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Nuvera Fuel Cells retained Finnegan to manage all of the company's IP portfolio assets, which were recently consolidated. Much of the management is focused on the procurement of patents, both U.S. and foreign, directed to various aspects of fuel cell technology.

In its highly anticipated Bilski v. Kappos decision, issued on June 28, 2010, the U.S. Supreme Court overturned the U.S. Court of Appeals for the Federal Circuit's "machine−or−transformation" test, which required that a patentable process either be tied to a machine or apparatus or involve a transformation of a particular article into a different state or thing.   The Court also affirmatively recognized that "business methods" are not categorically excluded from the scope of 35 U.S.C. § 101.   The decision was the culmination of Finnegan’s efforts on behalf of the applicants in In re Bilski, which began with the Supreme Court granting Finnegan’s petition for a writ of certiorari filed in June 2009.  The petition sought to overturn a decision issued on October 30, 2008, by the Federal Circuit which set forth a test requiring that a patentable process either be tied to a machine or apparatus or involve a transformation of one thing into something else.  While the Supreme Court affirmed the rejection of the Bilski business method patent application, its decision overturning the Federal Circuit’s machine-or-transformation test was a victory for patents on business method and software.  Finnegan made the oral argument before the Court on November 9, 2009.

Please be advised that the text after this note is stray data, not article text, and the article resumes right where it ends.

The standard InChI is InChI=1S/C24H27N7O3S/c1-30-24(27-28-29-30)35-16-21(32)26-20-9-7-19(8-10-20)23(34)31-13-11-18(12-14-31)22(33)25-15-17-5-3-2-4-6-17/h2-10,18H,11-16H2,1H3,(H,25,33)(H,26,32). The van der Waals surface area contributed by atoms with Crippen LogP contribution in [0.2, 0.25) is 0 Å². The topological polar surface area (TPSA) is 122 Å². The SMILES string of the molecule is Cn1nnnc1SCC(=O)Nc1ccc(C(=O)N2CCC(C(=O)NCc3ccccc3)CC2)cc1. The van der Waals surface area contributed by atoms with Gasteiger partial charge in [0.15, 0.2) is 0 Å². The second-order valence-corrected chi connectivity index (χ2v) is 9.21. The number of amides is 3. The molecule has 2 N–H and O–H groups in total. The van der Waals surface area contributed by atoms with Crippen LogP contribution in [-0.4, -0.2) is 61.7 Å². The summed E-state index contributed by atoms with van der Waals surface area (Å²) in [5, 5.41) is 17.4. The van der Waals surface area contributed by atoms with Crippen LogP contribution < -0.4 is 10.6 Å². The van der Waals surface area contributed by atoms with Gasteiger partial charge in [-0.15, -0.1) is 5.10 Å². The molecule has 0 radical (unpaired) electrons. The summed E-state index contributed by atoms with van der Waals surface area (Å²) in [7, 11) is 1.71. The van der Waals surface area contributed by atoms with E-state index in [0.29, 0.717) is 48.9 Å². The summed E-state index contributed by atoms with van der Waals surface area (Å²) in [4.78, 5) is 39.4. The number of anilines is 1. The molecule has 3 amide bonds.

We assisted our client in developing and negotiating an arrangement for pooling essential patents for an adopted standard. We created contracts by which the client became the agent for the patent owners in granting licenses to all applicants on a RAND basis.